Wednesday, March 23, 2011

Barron's paradox

In response to Anthony Tommasini's list of the ten greatest composers of all time, Michael Zwiebach of San Francisco Classical Voice has posted a list of the ten most underrated composers of all time. I think it's an excellent idea, and I applaud the willingness to present an alternative history, but I sense a paradox at work here: it seems to me that to be excluded from such a list gives anyone greater claim to inclusion. By definition, an unjustly neglected composer who isn't mentioned would be more unjustly neglected than a composer who is.

A corollary to the paradox states that a definitive list of the most obscure x can never be compiled.

That said, my nomination for most underrated composer of the last century would have to be Carl Nielsen, who didn't make Zwiebach's list (and hence is therefore even more deserving). CN is the equal of Sibelius, imho, but he doesn't get played nearly as often, and when he is, the critics are generally no more than respectful, and often not even that. They seem to feel that one Nordic composer should be enough for anyone. Pity: his symphonies are truly extraordinary.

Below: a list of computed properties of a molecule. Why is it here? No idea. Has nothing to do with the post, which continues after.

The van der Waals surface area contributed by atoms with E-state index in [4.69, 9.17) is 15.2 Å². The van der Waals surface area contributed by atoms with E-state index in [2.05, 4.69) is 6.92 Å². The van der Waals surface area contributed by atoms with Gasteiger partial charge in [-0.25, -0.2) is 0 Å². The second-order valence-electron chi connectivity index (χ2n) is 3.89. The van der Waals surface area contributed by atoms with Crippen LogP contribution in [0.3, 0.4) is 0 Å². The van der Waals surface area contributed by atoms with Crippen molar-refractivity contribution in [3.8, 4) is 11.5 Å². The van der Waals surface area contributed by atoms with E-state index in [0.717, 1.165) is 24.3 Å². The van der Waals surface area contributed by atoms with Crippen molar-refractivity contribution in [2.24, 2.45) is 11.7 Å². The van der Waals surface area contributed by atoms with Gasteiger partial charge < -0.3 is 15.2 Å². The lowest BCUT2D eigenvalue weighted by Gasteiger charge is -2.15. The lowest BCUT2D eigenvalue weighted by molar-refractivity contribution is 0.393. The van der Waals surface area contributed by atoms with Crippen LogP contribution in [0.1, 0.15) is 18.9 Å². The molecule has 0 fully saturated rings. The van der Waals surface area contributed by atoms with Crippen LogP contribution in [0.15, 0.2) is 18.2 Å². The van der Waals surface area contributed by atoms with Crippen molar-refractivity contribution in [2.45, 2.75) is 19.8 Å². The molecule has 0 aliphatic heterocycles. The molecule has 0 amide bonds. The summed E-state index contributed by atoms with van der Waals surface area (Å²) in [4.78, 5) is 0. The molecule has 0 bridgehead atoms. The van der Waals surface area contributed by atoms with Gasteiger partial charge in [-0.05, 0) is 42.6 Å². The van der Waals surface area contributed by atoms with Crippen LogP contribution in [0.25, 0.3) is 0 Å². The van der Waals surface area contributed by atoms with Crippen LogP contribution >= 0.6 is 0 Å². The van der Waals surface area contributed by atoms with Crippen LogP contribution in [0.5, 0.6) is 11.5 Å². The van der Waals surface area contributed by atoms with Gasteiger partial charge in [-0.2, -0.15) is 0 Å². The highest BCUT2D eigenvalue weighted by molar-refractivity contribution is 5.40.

I was happy to see that Lisa Hirsch agrees he should have been included.

Mea Maxima Culpa

A reader wrote to one of the editors at Montgomery Newspapers pointing out that in my Ticket article on the Old York Road Symphony, I misspelled the Leonore Overture as Leonora. I looked back at my original Word document, and yes, indeed, the name is misspelled. I regret the error. I repudiate the error. I abhor the error. And I cannot account for it. If you walked up to me on the street and asked me to spell Leonore, the odds are six in eight I would get it right. Of course, I'll never make the mistake again.

Another editor also pointed out that there appears to be someone else out there as stuffy on these matters as I am.

In any event, the concert, previewed in the article, was enjoyable, even if the orchestra did sound rather distant in the cavernous auditorium at Abington Senior High School. The three young soloists were outstanding, particularly Philip Carter, who got to set fire to his fingerboard in the last movement of the Tchaikovsky Violin Concerto. Gabriel Gordon called his Albuquerque Youth Symphony one of the best youth orchestras in the country, and the kids lived up to his opinion of them. Their precision was almost military. It was intimidating. The group was also bigger than the Old York Road Symphony. With 84 musicians, it took up more of the stage and put out a bigger, brighter sound. But I really could live without hearing the Barber Adagio again. A great piece, surely, but overplayed, and it isn't sturdy enough to bear up under all the weight that's been placed on it as our unofficial, national music of mourning.